When doctors diagnosed Brenda Scully’s husband with inoperable pancreatic cancer, she was in shock.
Brenda said she tried not to show her emotions to him, staying strong, “I just called the kids and cried to them. And they were very supportive. And I just said to Vince, well, we can deal with this.”
But her husband Vincent Scully knew what could happen next.
“My brother, 10 months older than I was, now deceased, had pancreatic cancer and died from it,” Vincent said.
Only 5% to 10% of pancreatic cancer patients live five years after their diagnosis.
Sarasota Memorial Hospital Dr. Kenneth Meredith said even that road is a bumpy one.
“With pancreatic cancer, the treatment is sometimes as worse than the cancer itself,” said Meredith, medical director of the Gastrointestinal Cancer Specialty Program. “A lot of the detrimental effects from chemotherapy – the patients are tired and nauseous, most of the time their blood counts drop.”
Brenda, a retired surgical nurse, said she had to take Vincent to his treatments in a wheelchair because he couldn’t walk.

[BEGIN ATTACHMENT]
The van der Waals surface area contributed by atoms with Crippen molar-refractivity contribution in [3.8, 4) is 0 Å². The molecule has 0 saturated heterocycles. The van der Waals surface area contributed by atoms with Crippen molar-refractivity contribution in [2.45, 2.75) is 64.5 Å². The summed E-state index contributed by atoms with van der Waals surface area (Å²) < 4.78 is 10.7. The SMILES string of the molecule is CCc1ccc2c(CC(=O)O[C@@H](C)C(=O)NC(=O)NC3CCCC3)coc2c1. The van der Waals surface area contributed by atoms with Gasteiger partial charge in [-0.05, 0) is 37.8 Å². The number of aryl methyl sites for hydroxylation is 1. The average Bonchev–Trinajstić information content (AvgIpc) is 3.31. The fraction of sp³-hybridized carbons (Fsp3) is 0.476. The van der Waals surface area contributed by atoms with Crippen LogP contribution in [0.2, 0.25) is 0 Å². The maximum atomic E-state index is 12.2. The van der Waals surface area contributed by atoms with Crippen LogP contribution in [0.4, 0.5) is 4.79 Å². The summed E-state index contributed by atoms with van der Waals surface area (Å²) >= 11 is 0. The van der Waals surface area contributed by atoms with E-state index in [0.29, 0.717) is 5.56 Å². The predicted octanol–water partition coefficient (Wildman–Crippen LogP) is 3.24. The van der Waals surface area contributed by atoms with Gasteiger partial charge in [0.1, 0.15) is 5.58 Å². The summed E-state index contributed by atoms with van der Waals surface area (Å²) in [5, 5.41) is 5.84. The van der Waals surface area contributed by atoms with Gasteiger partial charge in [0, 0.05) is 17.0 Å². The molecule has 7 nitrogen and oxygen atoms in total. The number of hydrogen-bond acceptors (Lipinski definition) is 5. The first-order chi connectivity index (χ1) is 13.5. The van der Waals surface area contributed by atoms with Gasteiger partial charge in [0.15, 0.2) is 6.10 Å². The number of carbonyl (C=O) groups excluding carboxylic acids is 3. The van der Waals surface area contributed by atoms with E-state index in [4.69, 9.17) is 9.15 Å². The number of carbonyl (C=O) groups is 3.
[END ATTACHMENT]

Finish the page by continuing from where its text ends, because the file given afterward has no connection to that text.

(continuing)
But there’s new hope for the Scullys and others.
Vincent is part of a clinical trial that uses a catheter to deliver targeted chemotherapy to his tumor.
“Our options were this or nothing,” Brenda said.
One study found 73% of patients who received their chemotherapy through RenovoRX’s targeted method lived two years longer than expected.
For the Scullys, it made an immediate difference.
“We’ve painted our kitchen, we’ve redone our cabinets since he’s been on this treatment,” Brenda said. “Now that tells you that he’s doing OK.”
Vincent said he is almost back to normal.
“Except for every two weeks, I have to go in for a procedure,” he said.
And even that will be over soon. Vincent’s last treatment is next week.
The clinical trial is still enrolling new patients.
For more information on the trial, visit RenovoRX’s website here.